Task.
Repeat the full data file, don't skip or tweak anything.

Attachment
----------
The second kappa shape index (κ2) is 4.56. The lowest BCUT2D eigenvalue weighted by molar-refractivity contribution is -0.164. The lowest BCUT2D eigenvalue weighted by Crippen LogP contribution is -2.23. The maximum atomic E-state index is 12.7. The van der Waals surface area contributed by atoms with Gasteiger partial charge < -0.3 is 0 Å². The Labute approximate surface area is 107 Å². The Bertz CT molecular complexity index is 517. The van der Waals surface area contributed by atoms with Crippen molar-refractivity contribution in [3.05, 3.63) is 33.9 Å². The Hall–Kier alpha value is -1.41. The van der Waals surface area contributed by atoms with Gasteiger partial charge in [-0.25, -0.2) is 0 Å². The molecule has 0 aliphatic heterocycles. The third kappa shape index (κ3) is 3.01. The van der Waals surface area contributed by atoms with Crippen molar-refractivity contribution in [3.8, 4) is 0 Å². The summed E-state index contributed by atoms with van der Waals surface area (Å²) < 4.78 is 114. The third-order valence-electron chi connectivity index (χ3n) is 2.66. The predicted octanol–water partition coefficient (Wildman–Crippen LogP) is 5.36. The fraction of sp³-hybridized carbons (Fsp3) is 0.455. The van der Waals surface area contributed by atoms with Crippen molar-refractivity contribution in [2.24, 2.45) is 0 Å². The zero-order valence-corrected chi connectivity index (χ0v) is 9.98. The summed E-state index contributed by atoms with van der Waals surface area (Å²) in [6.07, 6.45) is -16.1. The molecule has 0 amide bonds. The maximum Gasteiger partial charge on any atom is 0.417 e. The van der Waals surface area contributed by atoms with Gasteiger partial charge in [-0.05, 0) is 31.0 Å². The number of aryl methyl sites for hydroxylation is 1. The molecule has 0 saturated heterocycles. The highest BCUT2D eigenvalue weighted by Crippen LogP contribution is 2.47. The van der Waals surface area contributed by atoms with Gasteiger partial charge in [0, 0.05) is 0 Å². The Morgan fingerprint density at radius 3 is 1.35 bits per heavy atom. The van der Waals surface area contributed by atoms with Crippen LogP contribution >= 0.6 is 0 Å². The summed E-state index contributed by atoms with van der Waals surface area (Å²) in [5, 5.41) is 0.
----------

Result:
The second kappa shape index (κ2) is 4.56. The lowest BCUT2D eigenvalue weighted by molar-refractivity contribution is -0.164. The lowest BCUT2D eigenvalue weighted by Crippen LogP contribution is -2.23. The maximum atomic E-state index is 12.7. The van der Waals surface area contributed by atoms with Gasteiger partial charge < -0.3 is 0 Å². The Labute approximate surface area is 107 Å². The Bertz CT molecular complexity index is 517. The van der Waals surface area contributed by atoms with Crippen molar-refractivity contribution in [3.05, 3.63) is 33.9 Å². The Hall–Kier alpha value is -1.41. The van der Waals surface area contributed by atoms with Gasteiger partial charge in [-0.25, -0.2) is 0 Å². The molecule has 0 aliphatic heterocycles. The third kappa shape index (κ3) is 3.01. The van der Waals surface area contributed by atoms with Crippen molar-refractivity contribution in [3.8, 4) is 0 Å². The summed E-state index contributed by atoms with van der Waals surface area (Å²) < 4.78 is 114. The third-order valence-electron chi connectivity index (χ3n) is 2.66. The predicted octanol–water partition coefficient (Wildman–Crippen LogP) is 5.36. The fraction of sp³-hybridized carbons (Fsp3) is 0.455. The van der Waals surface area contributed by atoms with Crippen molar-refractivity contribution in [2.24, 2.45) is 0 Å². The zero-order valence-corrected chi connectivity index (χ0v) is 9.98. The summed E-state index contributed by atoms with van der Waals surface area (Å²) in [6.07, 6.45) is -16.1. The molecule has 0 amide bonds. The maximum Gasteiger partial charge on any atom is 0.417 e. The van der Waals surface area contributed by atoms with Gasteiger partial charge in [-0.05, 0) is 31.0 Å². The number of aryl methyl sites for hydroxylation is 1. The molecule has 0 saturated heterocycles. The highest BCUT2D eigenvalue weighted by Crippen LogP contribution is 2.47. The van der Waals surface area contributed by atoms with Gasteiger partial charge in [0, 0.05) is 0 Å². The Morgan fingerprint density at radius 3 is 1.35 bits per heavy atom. The van der Waals surface area contributed by atoms with Crippen LogP contribution >= 0.6 is 0 Å². The summed E-state index contributed by atoms with van der Waals surface area (Å²) in [5, 5.41) is 0.